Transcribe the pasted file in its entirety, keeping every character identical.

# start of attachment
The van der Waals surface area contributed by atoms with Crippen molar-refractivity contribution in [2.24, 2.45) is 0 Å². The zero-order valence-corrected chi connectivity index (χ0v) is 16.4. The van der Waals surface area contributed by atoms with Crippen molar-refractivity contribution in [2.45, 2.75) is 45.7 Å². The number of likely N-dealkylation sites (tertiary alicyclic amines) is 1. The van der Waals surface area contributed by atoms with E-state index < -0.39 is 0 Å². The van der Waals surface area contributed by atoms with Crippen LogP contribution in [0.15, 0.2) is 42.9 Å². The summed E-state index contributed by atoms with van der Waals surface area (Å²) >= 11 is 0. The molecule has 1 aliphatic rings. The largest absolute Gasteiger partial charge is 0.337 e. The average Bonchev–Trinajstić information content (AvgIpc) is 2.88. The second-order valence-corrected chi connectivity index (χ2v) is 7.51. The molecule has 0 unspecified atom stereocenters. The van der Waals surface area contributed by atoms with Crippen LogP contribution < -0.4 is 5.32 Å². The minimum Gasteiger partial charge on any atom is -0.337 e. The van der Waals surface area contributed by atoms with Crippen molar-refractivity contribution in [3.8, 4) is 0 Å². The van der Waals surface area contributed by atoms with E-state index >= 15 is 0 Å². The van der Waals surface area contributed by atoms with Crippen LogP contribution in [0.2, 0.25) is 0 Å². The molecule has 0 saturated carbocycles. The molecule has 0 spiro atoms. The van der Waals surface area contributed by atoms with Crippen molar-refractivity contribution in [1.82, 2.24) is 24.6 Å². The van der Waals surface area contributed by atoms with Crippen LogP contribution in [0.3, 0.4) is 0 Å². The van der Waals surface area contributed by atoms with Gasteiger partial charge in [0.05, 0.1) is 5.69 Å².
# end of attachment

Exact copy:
The van der Waals surface area contributed by atoms with Crippen molar-refractivity contribution in [2.24, 2.45) is 0 Å². The zero-order valence-corrected chi connectivity index (χ0v) is 16.4. The van der Waals surface area contributed by atoms with Crippen molar-refractivity contribution in [2.45, 2.75) is 45.7 Å². The number of likely N-dealkylation sites (tertiary alicyclic amines) is 1. The van der Waals surface area contributed by atoms with E-state index < -0.39 is 0 Å². The van der Waals surface area contributed by atoms with Crippen LogP contribution in [0.15, 0.2) is 42.9 Å². The summed E-state index contributed by atoms with van der Waals surface area (Å²) >= 11 is 0. The molecule has 1 aliphatic rings. The largest absolute Gasteiger partial charge is 0.337 e. The average Bonchev–Trinajstić information content (AvgIpc) is 2.88. The second-order valence-corrected chi connectivity index (χ2v) is 7.51. The molecule has 0 unspecified atom stereocenters. The van der Waals surface area contributed by atoms with Crippen LogP contribution < -0.4 is 5.32 Å². The minimum Gasteiger partial charge on any atom is -0.337 e. The van der Waals surface area contributed by atoms with Crippen molar-refractivity contribution in [3.8, 4) is 0 Å². The van der Waals surface area contributed by atoms with E-state index >= 15 is 0 Å². The van der Waals surface area contributed by atoms with Crippen LogP contribution in [0.2, 0.25) is 0 Å². The molecule has 0 saturated carbocycles. The molecule has 0 spiro atoms. The van der Waals surface area contributed by atoms with Crippen molar-refractivity contribution in [1.82, 2.24) is 24.6 Å². The van der Waals surface area contributed by atoms with Crippen LogP contribution in [0.3, 0.4) is 0 Å². The van der Waals surface area contributed by atoms with Gasteiger partial charge in [0.05, 0.1) is 5.69 Å².